Found 10 - 20 results of 38 programs matching keyword " string squirter exhibit"
Join exhibit developer Charles Sowers as he demonstrates Watch Water Freeze, an exhibit designed to encourage noticing. Patience with this piece is rewarded with breathtaking patterns of ice crystals. Viewed through a polarizing filter, the beautiful colors and crystalline structures of Watch Water Freeze have inspired countless museum visitors to reach for their cameras. TI program participant Mark Hespenheide presents an elegant illustration of free fall using string and paper clips. Exhibit developer Erik Thogersen backs away from the Giant Mirror. Watch his image change as he passes through the focal point, then continues on past the center of curvature. At the Giant Mirror, Senior Staff Scientist Paul Doherty demonstrates a simple way of locating a real image—an image that floats in space in front of the mirror. Senior Staff Scientist Thomas Humphrey invents a simple experiment to see if the Giant Mirror is spherical or parabolic, and then to see if it's perfectly spherical. By placing a Styrofoam ball at the center of curvature, he's able to prove that the mirror is out of pure sphericity by about one-quarter of one degree. Staff Neuroscientist Richard Brown demonstrates that the Giant Mirror reflects infrared radiation as well as visible light. Invisibility, teleportation, mind reading—the stuff of science fiction, right? Yet much of today’s technology was once considered impossible. Given enough time, couldn’t incredible ideas like these also become commonplace? In this unique presentation, author and physicist Dr. Michio Kaku brings to life the science behind parallel universes and other fantastic phenomena. He’ll discuss the role of nanotechnology in learning to simulate invisibility, explain why NASA envisions sending “nanoships” to the stars, and reveal how nanoscience may provide an escape from the death of the universe itself.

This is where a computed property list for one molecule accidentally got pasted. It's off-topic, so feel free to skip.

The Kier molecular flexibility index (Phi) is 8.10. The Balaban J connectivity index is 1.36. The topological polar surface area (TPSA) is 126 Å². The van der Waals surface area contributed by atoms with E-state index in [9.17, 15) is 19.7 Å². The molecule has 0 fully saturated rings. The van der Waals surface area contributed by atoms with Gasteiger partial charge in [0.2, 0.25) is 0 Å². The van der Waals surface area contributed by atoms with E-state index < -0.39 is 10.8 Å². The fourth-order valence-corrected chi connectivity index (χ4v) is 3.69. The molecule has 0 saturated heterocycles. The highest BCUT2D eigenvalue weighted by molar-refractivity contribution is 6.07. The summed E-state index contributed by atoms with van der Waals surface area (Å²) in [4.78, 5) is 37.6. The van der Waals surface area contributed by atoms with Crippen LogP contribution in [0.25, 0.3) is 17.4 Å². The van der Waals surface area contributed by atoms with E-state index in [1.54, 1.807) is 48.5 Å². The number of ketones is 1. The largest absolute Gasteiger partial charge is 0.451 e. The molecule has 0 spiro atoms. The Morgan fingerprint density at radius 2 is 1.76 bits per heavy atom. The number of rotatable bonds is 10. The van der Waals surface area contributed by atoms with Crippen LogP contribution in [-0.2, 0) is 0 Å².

Preview the Exploratorium's Mind exhibit, an exhibit collection four years in the making.
In Mind, you are the exhibit. Experience your own thoughts, feelings and
actions in provocative and unexpected ways in this major new
5000-square-foot collection. Discover insights into how you make decisions,
the kinds of things you do (or don’t) pay attention to, and the changing
landscapes and intriguing effects of your own emotions. Mind is made
possible with the support of the National Science Foundation.
Aeolian Landscape is an exhibit in which a miniature wind-swept desert landscape is recreated by an electric fan and finely ground sand that mimics the process of wind picking up and depositing small particles. Visitors can change the direction of the fan, influencing the shape of the dunes. At the Balancing Ball exhibit, a plastic beach ball floats mysteriously several feet above a large plastic cone. Upon closer inspection, the ball is found to be floating on a stream of air blowing out of the cone; visitors interact with the ball, changing its position in relation to the air flow.